A-2 Leather Flight Jacket
- Product Review (submitted on July 23, 2010):
I have done over 10 years of A-2 jacket research and I have seen many, many authentic models of A-2 over the years as well as reproductions ranging from accurate duplicates to very cheap imitations. Let me tell you why you should consider this version of the A-2 from U.S. Authentic, first the look and feel of the jacket speaks of quality in workmanship.
One characteristic which is often misrepresented by poorer replicas is the point of attachment of the back to the front pieces at the shoulder. Some replicas place this seam too far forward on top of the shoulder. Since the back edges of the epaulets are coincident with this seam, this construction often places the epaulets not on top of the shoulder, as with an authentic A-2, but falling forward off of the shoulder. This simply looks wrong. U.S. Authentic uses the Perry epaulet which has a rectangular box-stitch contained within the twin-stitch lines.
While the official specification called for horsehide, and while most jackets probably were so made, a fraction of A-2's were made of goatskin and perhaps other hides such as steer. Goatskin is a bit more resilient and tends to hold up better over the years. This is why I chose the goatskin version over the horsehide. I also found during my research that the jackets I have seen and touched varied from a light to almost a tan color to a dark chocolate shade. There appeared to be no single definitive color for an A-2 back in WW II. So I wouldn't worry so much about the color of the product. Keep in mind that your jacket from U.S. Authentic is new.
The collar was usually composed of one piece of leather for the top side while the under side was made from two halves sewn together in the center at the back of the neck. (U.S. Authentic is dead on accurate with this detail!)
Eight stitches per inch gives a very nice, clean, high-quality look, but it is clear that workmanship if not cost saving measures sometimes contributed to more sparse needlework. It is also worth noting that the thread material was all cotton with the original A-2's. U.S. Authentic uses eight stitches per inch with brown cotton thread.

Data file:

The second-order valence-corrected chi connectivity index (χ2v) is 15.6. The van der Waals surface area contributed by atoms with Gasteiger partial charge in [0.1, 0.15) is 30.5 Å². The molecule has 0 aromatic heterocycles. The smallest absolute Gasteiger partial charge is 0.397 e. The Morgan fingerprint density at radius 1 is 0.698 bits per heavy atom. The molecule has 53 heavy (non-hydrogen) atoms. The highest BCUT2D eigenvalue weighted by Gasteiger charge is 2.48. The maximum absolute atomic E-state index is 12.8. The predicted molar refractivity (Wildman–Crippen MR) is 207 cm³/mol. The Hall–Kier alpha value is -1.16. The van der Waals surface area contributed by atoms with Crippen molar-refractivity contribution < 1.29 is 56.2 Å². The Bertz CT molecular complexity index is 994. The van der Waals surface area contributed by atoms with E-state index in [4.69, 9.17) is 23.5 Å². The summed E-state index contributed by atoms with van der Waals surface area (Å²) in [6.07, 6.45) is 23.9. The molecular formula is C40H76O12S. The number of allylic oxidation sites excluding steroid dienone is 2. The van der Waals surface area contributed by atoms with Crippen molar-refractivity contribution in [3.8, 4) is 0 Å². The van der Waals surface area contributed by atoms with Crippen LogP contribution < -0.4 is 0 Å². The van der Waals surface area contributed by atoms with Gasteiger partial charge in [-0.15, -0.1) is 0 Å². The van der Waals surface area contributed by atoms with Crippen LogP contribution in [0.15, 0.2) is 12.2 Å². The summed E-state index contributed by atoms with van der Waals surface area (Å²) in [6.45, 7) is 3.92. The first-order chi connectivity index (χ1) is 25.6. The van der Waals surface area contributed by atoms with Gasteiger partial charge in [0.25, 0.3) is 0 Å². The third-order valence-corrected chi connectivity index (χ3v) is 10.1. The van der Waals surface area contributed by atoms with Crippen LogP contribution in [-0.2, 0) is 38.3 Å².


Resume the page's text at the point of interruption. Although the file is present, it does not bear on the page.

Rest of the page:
Pockets reflected the differences per contractor, particularly with regard to the cut of the flaps. Some flaps were more rounded, others more pointed, some with a more scalloped shape and others a with a simpler angular shape. This is not to say that variations did not exist within a single contractor, in my research they did exist, even on the same jacket. It seemed that getting the same shape every time was not so simple a task because of the mass prodeuction of the A-2. One characteristic that A-2 pockets definitely did not have was the side-entry or "hand-warmer" secondary pockets. This was strictly a commercial embellishment. Another characteristic which is often ignored in replicas is the placement of the pockets relative to the zipper. Authentic A-2's have a sizable spacing between the zipper or center of the jacket and the edge of the pocket, essentially placing the pocket toward the wearer's side. Many replicas that I have seen place the pockets much too close to the center and they just look wrong. Also contrary to many of the much less authentic jacket copies is that the A-2 has only the two outside patch pockets and has no inside pockets of any kind. So keep this in mind when shopping for your A-2. Again U.S. Authentic was faithful in the pocket contruction and placement. The pockets on my A-2 are hybrids containing all the best characteristics taken from several original A-2 manufactors such as: The Rough Wear pocket with rounded corners and gently curved flap. The Werber pocket with box-shaped reinforcement stitching. The Bronco pocket snap reinforcement with a rounded tongue extension. All of these details make up the U.S. Authentic pocket constuction. The only thing lacking is a pocket lable with size and inspectors numbers and stamps, but I can overlook that detail and you should too. If you have to have such detail in your jacket then be prepared to pay Eastman over in England or Aero Leather Co. over in Scotland about $800.00. As for me, I would like my jacket made in the U.S.A.!
The early A-2's did have a silk lining up until about 1939-40, its procurement was found not to be feasible after 1941. I wonder why??? So the brown cotton lining you get with U.S. Authentic is the correct shade.
KNITING ON THE SLEEVES AND WAISTBAND: